You can easily identify the low pressure areas (blue) and the high pressure areas (red). The tutorial I followed came with code to implement the Rainbow colormap - but without comments. To understand the code I googled something like "How to implement the Rainbow color map." The results I found were not of code - but of hate: "Don't Use the Rainbow Color Map" or "Why you should use Viridis and not Jet (rainbow) as a colormap."

The problem with the Rainbow colormap is that it can be easy to misunderstand the data. Research shows that "Physicians who use jet in diagnosing heart disease take longer and make significantly more errors than those who use decent colormaps." A good example why Rainbow can be a bad choice can be seen in this video. You can see that there's a distinctive border between the yellowish and greenish parts even though the yellowish and greenish values are very similar.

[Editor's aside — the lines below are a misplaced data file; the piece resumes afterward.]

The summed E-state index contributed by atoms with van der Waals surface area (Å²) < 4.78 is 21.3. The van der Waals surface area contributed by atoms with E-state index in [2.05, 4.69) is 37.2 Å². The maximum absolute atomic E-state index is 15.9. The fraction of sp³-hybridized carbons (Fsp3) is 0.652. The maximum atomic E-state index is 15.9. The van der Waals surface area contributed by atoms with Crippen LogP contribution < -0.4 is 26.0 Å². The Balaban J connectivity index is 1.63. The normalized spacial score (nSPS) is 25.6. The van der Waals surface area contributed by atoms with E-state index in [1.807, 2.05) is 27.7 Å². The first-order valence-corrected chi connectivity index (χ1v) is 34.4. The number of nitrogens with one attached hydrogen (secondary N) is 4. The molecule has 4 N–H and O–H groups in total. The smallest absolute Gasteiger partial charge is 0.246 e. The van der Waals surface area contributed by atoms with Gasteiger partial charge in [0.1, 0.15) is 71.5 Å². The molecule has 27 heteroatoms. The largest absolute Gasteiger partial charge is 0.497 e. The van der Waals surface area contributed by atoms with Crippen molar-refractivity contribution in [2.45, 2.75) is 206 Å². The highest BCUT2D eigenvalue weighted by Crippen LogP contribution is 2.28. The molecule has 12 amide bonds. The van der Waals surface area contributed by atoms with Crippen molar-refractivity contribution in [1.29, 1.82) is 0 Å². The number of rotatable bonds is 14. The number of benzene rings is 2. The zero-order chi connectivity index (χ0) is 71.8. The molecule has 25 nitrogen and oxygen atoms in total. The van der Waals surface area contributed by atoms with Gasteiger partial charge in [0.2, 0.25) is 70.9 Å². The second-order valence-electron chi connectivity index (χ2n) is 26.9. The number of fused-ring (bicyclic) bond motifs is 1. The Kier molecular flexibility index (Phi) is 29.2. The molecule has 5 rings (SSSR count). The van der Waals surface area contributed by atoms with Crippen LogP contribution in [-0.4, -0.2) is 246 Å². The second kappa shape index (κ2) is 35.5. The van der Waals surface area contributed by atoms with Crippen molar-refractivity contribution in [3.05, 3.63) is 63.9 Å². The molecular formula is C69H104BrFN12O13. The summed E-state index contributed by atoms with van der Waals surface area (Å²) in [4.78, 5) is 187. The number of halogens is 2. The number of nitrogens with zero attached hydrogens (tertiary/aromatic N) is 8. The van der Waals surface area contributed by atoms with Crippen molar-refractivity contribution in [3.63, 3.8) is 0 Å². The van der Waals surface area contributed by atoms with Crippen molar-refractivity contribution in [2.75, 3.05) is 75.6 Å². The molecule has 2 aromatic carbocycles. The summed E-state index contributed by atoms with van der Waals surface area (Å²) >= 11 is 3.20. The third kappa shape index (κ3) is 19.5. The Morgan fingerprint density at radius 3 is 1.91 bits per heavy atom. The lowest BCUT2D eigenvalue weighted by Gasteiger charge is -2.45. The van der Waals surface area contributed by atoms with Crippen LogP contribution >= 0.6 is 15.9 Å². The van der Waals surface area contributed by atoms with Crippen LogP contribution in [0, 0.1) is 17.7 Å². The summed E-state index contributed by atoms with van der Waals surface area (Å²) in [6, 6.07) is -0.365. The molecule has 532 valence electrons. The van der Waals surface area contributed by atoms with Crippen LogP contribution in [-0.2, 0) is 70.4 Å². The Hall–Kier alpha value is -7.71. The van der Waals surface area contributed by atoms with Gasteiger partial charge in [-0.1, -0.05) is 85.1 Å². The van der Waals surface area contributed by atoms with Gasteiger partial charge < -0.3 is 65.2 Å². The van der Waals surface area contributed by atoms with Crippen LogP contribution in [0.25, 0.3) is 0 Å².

Why the Rainbow colormap can be a bad choice

To improve the Rainbow colormap, Google came up with the Turbo colormap. It has smoother transitions between the colors while still having a high contrast between the colors. But Turbo can still be harsh on the eyes - like the Rainbow colormap. Again, red means high pressure and blue means low pressure. 

Turbo colormap

The simplest colormap of them all is the grayscale. If you use it you know the transitions between high and low pressure areas will be smooth. 

Grayscale colormap